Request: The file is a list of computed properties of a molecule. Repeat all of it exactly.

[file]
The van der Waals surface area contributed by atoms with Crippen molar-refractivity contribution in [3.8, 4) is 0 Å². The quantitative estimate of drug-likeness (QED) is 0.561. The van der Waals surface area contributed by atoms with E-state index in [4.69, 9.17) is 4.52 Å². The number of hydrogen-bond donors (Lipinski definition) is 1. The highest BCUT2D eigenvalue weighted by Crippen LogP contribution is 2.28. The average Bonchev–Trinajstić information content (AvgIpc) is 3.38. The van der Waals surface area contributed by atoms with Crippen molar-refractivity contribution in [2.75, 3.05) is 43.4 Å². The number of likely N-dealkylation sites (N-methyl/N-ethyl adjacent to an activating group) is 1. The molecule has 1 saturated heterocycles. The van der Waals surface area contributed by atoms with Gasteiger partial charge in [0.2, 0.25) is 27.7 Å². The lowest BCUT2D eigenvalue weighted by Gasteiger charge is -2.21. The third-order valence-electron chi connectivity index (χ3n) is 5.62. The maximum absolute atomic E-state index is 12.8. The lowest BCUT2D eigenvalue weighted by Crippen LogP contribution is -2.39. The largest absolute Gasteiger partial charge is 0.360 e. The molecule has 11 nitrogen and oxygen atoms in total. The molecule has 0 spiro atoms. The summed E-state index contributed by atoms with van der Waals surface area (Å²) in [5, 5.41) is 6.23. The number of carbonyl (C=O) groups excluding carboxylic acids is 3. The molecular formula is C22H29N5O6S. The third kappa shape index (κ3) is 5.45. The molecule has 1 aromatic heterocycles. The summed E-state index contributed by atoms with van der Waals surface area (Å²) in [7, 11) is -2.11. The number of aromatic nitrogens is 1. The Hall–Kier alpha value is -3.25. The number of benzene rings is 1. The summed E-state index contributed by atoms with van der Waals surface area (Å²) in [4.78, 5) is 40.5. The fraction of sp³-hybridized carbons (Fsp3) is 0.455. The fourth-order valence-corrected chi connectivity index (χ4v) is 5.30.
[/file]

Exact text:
The van der Waals surface area contributed by atoms with Crippen molar-refractivity contribution in [3.8, 4) is 0 Å². The quantitative estimate of drug-likeness (QED) is 0.561. The van der Waals surface area contributed by atoms with E-state index in [4.69, 9.17) is 4.52 Å². The number of hydrogen-bond donors (Lipinski definition) is 1. The highest BCUT2D eigenvalue weighted by Crippen LogP contribution is 2.28. The average Bonchev–Trinajstić information content (AvgIpc) is 3.38. The van der Waals surface area contributed by atoms with Crippen molar-refractivity contribution in [2.75, 3.05) is 43.4 Å². The number of likely N-dealkylation sites (N-methyl/N-ethyl adjacent to an activating group) is 1. The molecule has 1 saturated heterocycles. The van der Waals surface area contributed by atoms with Gasteiger partial charge in [0.2, 0.25) is 27.7 Å². The lowest BCUT2D eigenvalue weighted by Gasteiger charge is -2.21. The third-order valence-electron chi connectivity index (χ3n) is 5.62. The maximum absolute atomic E-state index is 12.8. The lowest BCUT2D eigenvalue weighted by Crippen LogP contribution is -2.39. The largest absolute Gasteiger partial charge is 0.360 e. The molecule has 11 nitrogen and oxygen atoms in total. The molecule has 0 spiro atoms. The summed E-state index contributed by atoms with van der Waals surface area (Å²) in [5, 5.41) is 6.23. The number of carbonyl (C=O) groups excluding carboxylic acids is 3. The molecular formula is C22H29N5O6S. The third kappa shape index (κ3) is 5.45. The molecule has 1 aromatic heterocycles. The summed E-state index contributed by atoms with van der Waals surface area (Å²) in [7, 11) is -2.11. The number of aromatic nitrogens is 1. The Hall–Kier alpha value is -3.25. The number of benzene rings is 1. The summed E-state index contributed by atoms with van der Waals surface area (Å²) in [4.78, 5) is 40.5. The fraction of sp³-hybridized carbons (Fsp3) is 0.455. The fourth-order valence-corrected chi connectivity index (χ4v) is 5.30.